To me, in the heart of ethics is dialogue, which is a state of discussion that could be described as the flow of shared meaning or understanding (logos, λόγος) through (dia, διά) the participants of the discussion. It's a form of active listening and sincere information exchanging, which has the possibility to leave the participants to a higher state of understanding they didn't have the ability to do by themselves. In my ongoing lecture series about Moral Design, I've emphasized two values to support dialogue, Love and Truth, but in the scope of this text, I need to leave expanding those to future parts.

I’ve noticed that in some circles, there is still a misconception that we make decisions based on facts. We don't. We might make decisions based on someone justifying and clarifying their wanted way of working with facts, but facts in themselves don't direct any sort of action. Facts are observations of reality, but they don't include any moral direction within them. There needs to be a person to give those facts a meaningful story, to glue it to the bigger whole for it to be adopted and acted upon. There needs to be a motivational synthesis for us to move, a wider narrative to align our way of action. It's crucial to understand that on a more abstract level of action, such as the operations in a workplace, we are moved by beliefs and rhetorics, and not by particular circumstances in our environment. Be careful whose story you are listening to.

This is to say that if you are willing to take on the task of shaping a more ethical future, you do that by influencing people. You influence people with great rhetorics, meaning that you will get to the point you want by speaking up with words that have power in them. If you're not proceeding the way you want, perhaps your words aren't sharp enough and you have to align them in a new way. Make such a powerful story that people want to ride along with you to see that future come alive.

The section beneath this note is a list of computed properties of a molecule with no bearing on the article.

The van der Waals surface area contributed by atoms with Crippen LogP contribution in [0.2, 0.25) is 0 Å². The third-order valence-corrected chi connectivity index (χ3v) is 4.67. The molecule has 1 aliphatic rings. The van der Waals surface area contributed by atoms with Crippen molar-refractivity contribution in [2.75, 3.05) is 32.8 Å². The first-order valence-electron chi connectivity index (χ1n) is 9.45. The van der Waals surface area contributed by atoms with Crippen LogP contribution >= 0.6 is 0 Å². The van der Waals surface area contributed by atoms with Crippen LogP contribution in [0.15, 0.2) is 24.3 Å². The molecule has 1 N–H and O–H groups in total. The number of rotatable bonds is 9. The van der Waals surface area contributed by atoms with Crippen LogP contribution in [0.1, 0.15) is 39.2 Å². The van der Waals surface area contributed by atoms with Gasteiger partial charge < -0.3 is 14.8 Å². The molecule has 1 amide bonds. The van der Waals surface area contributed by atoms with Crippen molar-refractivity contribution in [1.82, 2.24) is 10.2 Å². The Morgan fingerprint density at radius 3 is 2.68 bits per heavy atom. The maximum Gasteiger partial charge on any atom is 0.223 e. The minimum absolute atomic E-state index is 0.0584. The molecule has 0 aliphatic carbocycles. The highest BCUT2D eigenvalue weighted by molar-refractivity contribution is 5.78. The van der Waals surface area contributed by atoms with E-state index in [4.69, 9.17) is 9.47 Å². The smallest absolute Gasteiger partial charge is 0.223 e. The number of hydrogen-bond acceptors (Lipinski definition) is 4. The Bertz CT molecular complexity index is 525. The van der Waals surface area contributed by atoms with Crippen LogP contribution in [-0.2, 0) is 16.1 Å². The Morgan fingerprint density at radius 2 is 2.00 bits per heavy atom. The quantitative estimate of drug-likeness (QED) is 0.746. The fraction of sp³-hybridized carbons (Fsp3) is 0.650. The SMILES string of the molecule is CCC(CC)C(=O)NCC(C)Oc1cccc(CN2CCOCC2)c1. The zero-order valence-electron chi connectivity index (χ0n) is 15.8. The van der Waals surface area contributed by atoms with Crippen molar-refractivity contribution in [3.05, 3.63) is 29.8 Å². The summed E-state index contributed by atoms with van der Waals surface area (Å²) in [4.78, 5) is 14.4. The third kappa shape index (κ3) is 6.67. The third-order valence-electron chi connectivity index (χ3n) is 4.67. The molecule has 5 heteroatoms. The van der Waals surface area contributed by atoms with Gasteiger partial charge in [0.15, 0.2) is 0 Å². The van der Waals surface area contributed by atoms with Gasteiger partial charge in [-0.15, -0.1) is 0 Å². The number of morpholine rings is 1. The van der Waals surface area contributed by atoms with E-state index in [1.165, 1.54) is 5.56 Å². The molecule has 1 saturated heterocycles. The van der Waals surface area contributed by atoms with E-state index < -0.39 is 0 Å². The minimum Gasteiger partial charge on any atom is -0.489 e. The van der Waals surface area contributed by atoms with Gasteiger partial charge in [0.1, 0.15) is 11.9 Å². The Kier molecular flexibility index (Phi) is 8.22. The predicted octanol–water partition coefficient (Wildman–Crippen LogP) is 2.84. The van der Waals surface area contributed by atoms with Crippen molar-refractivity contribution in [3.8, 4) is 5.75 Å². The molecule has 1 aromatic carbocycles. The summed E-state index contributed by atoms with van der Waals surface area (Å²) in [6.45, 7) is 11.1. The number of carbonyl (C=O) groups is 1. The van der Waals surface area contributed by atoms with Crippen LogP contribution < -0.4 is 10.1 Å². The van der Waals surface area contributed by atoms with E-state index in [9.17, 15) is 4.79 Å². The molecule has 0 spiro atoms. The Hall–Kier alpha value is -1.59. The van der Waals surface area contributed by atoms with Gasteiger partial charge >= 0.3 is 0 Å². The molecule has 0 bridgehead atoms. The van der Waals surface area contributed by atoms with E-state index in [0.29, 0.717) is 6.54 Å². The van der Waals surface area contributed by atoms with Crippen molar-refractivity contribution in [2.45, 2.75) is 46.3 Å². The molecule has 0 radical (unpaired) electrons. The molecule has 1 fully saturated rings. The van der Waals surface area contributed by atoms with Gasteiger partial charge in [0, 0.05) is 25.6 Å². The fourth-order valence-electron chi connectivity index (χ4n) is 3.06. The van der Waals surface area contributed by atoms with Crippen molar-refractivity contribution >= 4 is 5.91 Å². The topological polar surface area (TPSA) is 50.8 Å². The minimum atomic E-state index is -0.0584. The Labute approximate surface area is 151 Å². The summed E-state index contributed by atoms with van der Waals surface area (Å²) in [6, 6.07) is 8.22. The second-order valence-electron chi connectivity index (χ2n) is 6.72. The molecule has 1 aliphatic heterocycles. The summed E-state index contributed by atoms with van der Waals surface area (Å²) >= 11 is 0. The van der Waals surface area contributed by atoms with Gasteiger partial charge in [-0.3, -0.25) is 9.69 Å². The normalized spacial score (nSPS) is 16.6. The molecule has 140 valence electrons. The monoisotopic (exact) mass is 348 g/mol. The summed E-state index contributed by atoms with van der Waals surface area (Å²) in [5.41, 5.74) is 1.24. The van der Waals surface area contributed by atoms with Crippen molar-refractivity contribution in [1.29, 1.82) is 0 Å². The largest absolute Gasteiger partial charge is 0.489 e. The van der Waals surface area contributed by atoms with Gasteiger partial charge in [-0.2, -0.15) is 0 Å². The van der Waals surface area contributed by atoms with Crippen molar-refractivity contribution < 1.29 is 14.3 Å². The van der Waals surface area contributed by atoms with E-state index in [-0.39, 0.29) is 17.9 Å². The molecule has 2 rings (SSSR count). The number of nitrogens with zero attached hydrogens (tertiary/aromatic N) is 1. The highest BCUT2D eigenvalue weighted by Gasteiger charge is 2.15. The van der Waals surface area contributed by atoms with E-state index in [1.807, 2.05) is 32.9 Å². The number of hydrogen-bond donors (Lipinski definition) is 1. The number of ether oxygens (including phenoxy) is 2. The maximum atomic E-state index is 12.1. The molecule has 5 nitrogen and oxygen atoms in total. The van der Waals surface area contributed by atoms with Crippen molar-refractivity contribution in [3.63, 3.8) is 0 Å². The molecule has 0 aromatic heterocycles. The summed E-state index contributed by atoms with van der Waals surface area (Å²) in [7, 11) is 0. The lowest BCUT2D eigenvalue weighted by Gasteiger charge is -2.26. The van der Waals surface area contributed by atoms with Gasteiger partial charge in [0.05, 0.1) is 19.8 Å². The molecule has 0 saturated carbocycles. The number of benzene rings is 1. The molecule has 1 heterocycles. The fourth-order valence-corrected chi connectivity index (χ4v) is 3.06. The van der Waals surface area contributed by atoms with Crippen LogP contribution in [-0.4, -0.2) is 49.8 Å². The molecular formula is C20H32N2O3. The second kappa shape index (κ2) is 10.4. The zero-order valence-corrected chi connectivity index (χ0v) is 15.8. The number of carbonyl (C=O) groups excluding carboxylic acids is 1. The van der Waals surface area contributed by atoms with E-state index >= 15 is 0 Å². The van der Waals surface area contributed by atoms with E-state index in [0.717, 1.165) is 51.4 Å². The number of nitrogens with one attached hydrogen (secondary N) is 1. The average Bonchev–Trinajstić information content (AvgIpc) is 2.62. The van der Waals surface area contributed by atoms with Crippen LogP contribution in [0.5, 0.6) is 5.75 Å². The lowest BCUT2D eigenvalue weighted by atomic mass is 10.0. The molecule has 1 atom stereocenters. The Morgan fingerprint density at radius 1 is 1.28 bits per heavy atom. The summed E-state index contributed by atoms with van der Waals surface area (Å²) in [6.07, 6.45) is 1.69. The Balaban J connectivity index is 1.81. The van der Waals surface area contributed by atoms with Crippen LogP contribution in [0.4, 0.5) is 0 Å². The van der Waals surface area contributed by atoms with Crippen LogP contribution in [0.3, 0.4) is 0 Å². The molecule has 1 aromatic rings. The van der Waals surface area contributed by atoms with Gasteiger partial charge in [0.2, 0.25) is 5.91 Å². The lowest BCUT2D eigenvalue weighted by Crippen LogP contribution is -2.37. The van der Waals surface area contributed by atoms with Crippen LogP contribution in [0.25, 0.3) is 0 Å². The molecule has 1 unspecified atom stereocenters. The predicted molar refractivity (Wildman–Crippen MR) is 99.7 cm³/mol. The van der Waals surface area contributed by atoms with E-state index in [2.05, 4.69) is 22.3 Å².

Being what's right

To conclude this text, I wanted to give light to this one issue I had in mind. I titled the text as "doing what's right" because what we do, meaning our visible and measurable actions in the world, are often those we can perceive, conceptualize, and possibly replicate if they are something of value. It is easy to conclude something being right, if it can be measured to have had a positive effect.

The problem is that this type of need for measuring things can lead to a misconception where something doesn't even exist if it can't be measured. I think this is also another factor in reducing our being to doing: that we only exist in the way we do things. It may become harmful if we start to judge people around us only based on what they do, instead of seeing the intrinsic value in their way of being. It's harmful if we do that to ourselves. I would argue that we want to be able to do the right things to be good, so the end state of our actions is to influence our being.

Think of it: what kind of person is good in their workplace? How do they speak? How do they look around them – what kind of expression do they have on their face? How do they notice their colleagues? How do they influence their environment on levels that can't be measured straight out of their official work related results? Instead of constantly doing good, can one just be good?

We all have to experience situations where things that we don’t want to happen will happen, and most often they are due to forces we have no control over. We can feel we have only a tiny possible effect in front of age-old customs, complex organizational bureaucracies, or emotionally heated discussions, leaving us feeling fed up or giving up on the change we want to see. But I believe including ethics in one’s life is partly accepting that and partly still keeping up the fight. Who knows how big of a person one could grow in the pursuit of what’s right.

What if you started doing what's right, today? What if you started being right? What do you think would come out if it? I wholeheartedly encourage you all to try it out.